A New Holden Caulfield

I just got done reading an article about the lack of appeal of the once famous character Holden Caulfield from J.D. Salinger’s The Catcher in the Rye, (Thanks Brandi for the link!) and I have to say that I am in total agreement with what the teachers have to say about Salinger’s “classic” novel.  The Catcher in the Rye is required reading in many of the local high schools, and many of my students absolutely hate the book and its “whiny” hero (I think in literary circles, Holden Caulfield is considered an antihero).   Many people dismiss their complaints about the book by saying, “Kids don’t read today — that’s the problem.”  I believe that’s an argument for another post, but I have to say that while I liked The Catcher in the Rye, I too, had little in common with the disillusioned Holden Caulfield.  This is not to say that I didn’t like the book — I did.  But I never really understood the “big deal” about the work.   While Catcher was required reading in high school (I think I read the book when I was in 9th grade), many of us were busy reading the books by S.E. Hinton.  I can’t tell you how many times I read The Outsiders, and I still have the VHS movie for sentimental reasons (my mother got it for me as a birthday gift).  Even though I grew up in a factory town in rural PA, and didn’t have much in common with the gangs found in The Outsiders, I have to say that it was much easier to relate to Ponyboy Curtis than it ever was to relate to Holden Caulfield. 

With this in mind, I am wondering if there is still room in today’s world for literary heroes.  Would Harry Potter be a great literary hero?  Or the characters in the Twilight series? (That makes me shudder — but I will stop being judgemental; at least my students are reading!) Why are today’s readers seemingly more interested in fantasy worlds?  Or, is there another literary hero or heroine out there I am missing?

4 Comments »

  1. Justin Said:

    I believe The Catcher in the Rye is an age-specific novel. I tried reading it much too late. Like On the Road (and most of Kerouac in my opinion) novels like those have an expiration date. If you haven’t read them by age ____, you aren’t going to see what is important.

    Much of my reading was spoiled by being in the army. Certain books I loved as a kid no longer kept their hold. Books which should have been a revelation were just not going to keep my attention. I was 20 years old, on my own and reading Pablo Neruda, Ezra Pound, and Lawrence Ferlinghetti. I was flying all over the world and getting shot at. Holden Caufield just didn’t ring my bell even though I quite possibly identified with his dissatisfaction on several levels.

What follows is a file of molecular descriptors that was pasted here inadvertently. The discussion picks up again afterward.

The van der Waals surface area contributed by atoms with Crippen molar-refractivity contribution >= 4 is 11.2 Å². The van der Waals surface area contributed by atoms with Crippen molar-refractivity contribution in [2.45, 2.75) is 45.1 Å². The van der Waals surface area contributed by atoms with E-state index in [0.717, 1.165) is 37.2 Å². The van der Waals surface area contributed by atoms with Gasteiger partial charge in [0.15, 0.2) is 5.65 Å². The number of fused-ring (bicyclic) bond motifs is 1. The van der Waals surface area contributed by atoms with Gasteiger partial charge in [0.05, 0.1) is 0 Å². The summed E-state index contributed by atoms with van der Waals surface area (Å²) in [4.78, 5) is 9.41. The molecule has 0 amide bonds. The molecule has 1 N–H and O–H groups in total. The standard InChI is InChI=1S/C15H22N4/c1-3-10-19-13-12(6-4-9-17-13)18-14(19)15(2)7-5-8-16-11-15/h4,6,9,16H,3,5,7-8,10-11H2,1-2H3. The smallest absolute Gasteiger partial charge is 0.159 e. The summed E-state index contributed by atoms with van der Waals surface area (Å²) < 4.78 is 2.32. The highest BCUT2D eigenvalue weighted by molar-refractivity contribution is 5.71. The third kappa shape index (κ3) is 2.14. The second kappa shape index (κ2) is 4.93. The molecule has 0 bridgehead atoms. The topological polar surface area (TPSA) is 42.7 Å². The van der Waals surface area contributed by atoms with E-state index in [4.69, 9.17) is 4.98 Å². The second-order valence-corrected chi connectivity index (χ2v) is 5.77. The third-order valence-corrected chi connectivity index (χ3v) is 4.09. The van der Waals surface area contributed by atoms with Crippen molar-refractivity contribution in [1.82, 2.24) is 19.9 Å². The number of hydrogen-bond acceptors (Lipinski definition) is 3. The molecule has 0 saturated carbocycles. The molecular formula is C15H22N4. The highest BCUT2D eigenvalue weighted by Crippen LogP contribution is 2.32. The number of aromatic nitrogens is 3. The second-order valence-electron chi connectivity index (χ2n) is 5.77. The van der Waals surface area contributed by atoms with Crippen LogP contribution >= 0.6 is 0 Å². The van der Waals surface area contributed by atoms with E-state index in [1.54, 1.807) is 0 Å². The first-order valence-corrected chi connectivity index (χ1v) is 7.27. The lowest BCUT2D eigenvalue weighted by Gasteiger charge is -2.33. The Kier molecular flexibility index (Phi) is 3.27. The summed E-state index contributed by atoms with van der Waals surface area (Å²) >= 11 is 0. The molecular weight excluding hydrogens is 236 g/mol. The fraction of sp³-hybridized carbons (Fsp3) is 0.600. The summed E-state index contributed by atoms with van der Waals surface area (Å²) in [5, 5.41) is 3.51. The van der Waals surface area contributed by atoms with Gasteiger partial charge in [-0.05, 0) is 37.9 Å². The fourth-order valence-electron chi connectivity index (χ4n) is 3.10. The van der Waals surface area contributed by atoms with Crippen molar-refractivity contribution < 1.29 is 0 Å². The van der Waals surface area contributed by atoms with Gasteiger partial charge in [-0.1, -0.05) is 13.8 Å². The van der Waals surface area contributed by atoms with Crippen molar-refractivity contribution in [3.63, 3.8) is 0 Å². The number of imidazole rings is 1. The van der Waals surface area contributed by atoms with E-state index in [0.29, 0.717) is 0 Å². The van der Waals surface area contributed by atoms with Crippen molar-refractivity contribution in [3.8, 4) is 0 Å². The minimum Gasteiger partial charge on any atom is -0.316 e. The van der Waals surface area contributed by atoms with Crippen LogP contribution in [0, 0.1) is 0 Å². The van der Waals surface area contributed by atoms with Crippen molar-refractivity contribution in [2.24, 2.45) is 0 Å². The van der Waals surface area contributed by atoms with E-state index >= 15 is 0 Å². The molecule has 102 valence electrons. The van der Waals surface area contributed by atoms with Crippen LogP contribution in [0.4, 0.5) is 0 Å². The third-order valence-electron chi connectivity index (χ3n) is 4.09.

The same thing happened with Kerouac. I ended up gravitating to Burroughs’ essays rather than his fiction. I think I just was not shown those books when I needed to see them. I think that happens a lot, and to some extent I think it happens on purpose. For me, I ended up reading a lot of things I never would have otherwise—even with my admittedly limited reading list.

  2. Karen Weyant Said:

    Yes Justin, I agree. I believe that different authors may “hit” us at different times of our lives. When I read Virginia Woolf in my 20’s, I didn’t understand the “big deal.” However, now I love and appreciate her work!

  3. Dale Said:

    I read a similar article this weekend, and it makes sense to me that this novel’s 15 minutes of fame has faded. Not only does Catcher need to catch you at the right age, I think its generational setting has passed. Even 14 – 16 yr olds don’t have the same sort of angst and existential befuddlement that existed in the 50s, 60s and 70s. Teens then were nobodies, still treated as children by most media and lacking any voice or model that wasn’t adult-sanctioned (as in Happy Days).
    I don’t think anyone gets through those years without a little existential wrestling, but now there are lots of models and teen voices rule at sites all over the internet, and entire TV channels are devoted to their interests — so it must be a different sort of angst than Catcher portrays.
    So I’m really interested in that question you raise: is there a new Holden Caufield (or a variety of them) out there that speaks to this generation?
    And, hey, wasn’t Caufield just a 60s Hamlet anyway?

  4. Karen Weyant Said:

    Hi Dale,

    Many people would argue that celebrities like Paris Hilton (yikes!) have taken the place of literary heroes. But I disagree. If you talk to our students, many would just make fun of her!

    But the Twilight appeal is baffling to me. Bella (I think that’s the main character) is just not that interesting to me. In light of this discussion, maybe I will have to read the book again!


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